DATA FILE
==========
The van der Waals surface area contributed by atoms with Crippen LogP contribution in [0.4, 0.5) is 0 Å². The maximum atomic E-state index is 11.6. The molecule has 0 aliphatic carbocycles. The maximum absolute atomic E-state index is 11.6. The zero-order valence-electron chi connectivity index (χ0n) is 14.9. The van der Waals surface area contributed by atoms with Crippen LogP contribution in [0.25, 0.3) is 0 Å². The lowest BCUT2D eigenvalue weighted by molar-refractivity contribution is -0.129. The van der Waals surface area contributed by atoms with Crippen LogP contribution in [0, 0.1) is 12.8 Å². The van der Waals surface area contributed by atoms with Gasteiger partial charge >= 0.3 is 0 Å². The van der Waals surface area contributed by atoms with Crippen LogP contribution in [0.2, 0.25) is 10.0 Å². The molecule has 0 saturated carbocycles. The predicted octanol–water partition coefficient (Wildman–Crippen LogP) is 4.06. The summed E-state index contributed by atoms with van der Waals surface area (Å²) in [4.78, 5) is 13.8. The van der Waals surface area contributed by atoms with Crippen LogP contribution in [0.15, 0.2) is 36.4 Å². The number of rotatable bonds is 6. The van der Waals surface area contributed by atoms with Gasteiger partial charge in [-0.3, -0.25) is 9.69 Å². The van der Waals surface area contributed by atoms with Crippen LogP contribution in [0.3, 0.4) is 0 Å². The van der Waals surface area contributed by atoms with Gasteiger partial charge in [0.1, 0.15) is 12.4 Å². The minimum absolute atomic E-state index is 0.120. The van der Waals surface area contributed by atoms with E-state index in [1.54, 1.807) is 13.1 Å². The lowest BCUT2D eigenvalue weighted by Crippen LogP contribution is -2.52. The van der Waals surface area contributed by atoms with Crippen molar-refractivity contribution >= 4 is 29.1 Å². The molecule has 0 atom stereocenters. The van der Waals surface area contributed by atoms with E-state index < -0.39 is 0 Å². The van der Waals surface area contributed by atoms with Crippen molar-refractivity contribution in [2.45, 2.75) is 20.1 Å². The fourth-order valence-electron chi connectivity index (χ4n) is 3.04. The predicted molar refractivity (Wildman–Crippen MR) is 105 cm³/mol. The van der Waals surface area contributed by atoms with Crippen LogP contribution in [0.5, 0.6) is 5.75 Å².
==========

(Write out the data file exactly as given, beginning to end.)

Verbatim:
The van der Waals surface area contributed by atoms with Crippen LogP contribution in [0.4, 0.5) is 0 Å². The maximum atomic E-state index is 11.6. The molecule has 0 aliphatic carbocycles. The maximum absolute atomic E-state index is 11.6. The zero-order valence-electron chi connectivity index (χ0n) is 14.9. The van der Waals surface area contributed by atoms with Crippen LogP contribution in [0.25, 0.3) is 0 Å². The lowest BCUT2D eigenvalue weighted by molar-refractivity contribution is -0.129. The van der Waals surface area contributed by atoms with Crippen LogP contribution in [0, 0.1) is 12.8 Å². The van der Waals surface area contributed by atoms with Gasteiger partial charge >= 0.3 is 0 Å². The van der Waals surface area contributed by atoms with Crippen LogP contribution in [0.2, 0.25) is 10.0 Å². The molecule has 0 saturated carbocycles. The predicted octanol–water partition coefficient (Wildman–Crippen LogP) is 4.06. The summed E-state index contributed by atoms with van der Waals surface area (Å²) in [4.78, 5) is 13.8. The van der Waals surface area contributed by atoms with Crippen LogP contribution in [0.15, 0.2) is 36.4 Å². The number of rotatable bonds is 6. The van der Waals surface area contributed by atoms with Gasteiger partial charge in [-0.3, -0.25) is 9.69 Å². The van der Waals surface area contributed by atoms with Crippen LogP contribution in [0.3, 0.4) is 0 Å². The van der Waals surface area contributed by atoms with Gasteiger partial charge in [0.1, 0.15) is 12.4 Å². The minimum absolute atomic E-state index is 0.120. The van der Waals surface area contributed by atoms with E-state index in [1.54, 1.807) is 13.1 Å². The lowest BCUT2D eigenvalue weighted by Crippen LogP contribution is -2.52. The van der Waals surface area contributed by atoms with Crippen molar-refractivity contribution >= 4 is 29.1 Å². The molecule has 0 atom stereocenters. The van der Waals surface area contributed by atoms with E-state index < -0.39 is 0 Å². The van der Waals surface area contributed by atoms with Crippen molar-refractivity contribution in [2.45, 2.75) is 20.1 Å². The fourth-order valence-electron chi connectivity index (χ4n) is 3.04. The predicted molar refractivity (Wildman–Crippen MR) is 105 cm³/mol. The van der Waals surface area contributed by atoms with Crippen LogP contribution in [0.5, 0.6) is 5.75 Å².